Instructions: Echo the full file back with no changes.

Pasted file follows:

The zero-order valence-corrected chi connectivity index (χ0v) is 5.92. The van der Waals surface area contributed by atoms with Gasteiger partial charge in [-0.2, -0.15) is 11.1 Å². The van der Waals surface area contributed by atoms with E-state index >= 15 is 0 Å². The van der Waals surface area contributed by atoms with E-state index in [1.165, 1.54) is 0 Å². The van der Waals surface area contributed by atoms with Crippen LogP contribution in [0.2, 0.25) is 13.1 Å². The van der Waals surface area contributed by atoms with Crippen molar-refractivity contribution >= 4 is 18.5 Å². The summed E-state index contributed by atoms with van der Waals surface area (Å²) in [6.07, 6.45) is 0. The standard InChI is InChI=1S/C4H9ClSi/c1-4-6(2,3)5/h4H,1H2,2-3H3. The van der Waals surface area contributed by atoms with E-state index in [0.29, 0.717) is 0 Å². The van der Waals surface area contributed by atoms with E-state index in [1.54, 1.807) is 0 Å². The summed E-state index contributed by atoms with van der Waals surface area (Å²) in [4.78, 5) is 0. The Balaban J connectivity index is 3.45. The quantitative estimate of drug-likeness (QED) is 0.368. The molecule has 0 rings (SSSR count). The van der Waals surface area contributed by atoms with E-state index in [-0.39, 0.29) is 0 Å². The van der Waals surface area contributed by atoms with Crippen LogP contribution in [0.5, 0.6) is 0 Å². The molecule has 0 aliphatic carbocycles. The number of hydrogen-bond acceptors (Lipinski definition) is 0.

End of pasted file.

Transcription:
The zero-order valence-corrected chi connectivity index (χ0v) is 5.92. The van der Waals surface area contributed by atoms with Gasteiger partial charge in [-0.2, -0.15) is 11.1 Å². The van der Waals surface area contributed by atoms with E-state index >= 15 is 0 Å². The van der Waals surface area contributed by atoms with E-state index in [1.165, 1.54) is 0 Å². The van der Waals surface area contributed by atoms with Crippen LogP contribution in [0.2, 0.25) is 13.1 Å². The van der Waals surface area contributed by atoms with Crippen molar-refractivity contribution >= 4 is 18.5 Å². The summed E-state index contributed by atoms with van der Waals surface area (Å²) in [6.07, 6.45) is 0. The standard InChI is InChI=1S/C4H9ClSi/c1-4-6(2,3)5/h4H,1H2,2-3H3. The van der Waals surface area contributed by atoms with E-state index in [0.29, 0.717) is 0 Å². The van der Waals surface area contributed by atoms with E-state index in [1.54, 1.807) is 0 Å². The summed E-state index contributed by atoms with van der Waals surface area (Å²) in [4.78, 5) is 0. The Balaban J connectivity index is 3.45. The quantitative estimate of drug-likeness (QED) is 0.368. The molecule has 0 rings (SSSR count). The van der Waals surface area contributed by atoms with E-state index in [-0.39, 0.29) is 0 Å². The van der Waals surface area contributed by atoms with Crippen LogP contribution in [0.5, 0.6) is 0 Å². The molecule has 0 aliphatic carbocycles. The number of hydrogen-bond acceptors (Lipinski definition) is 0.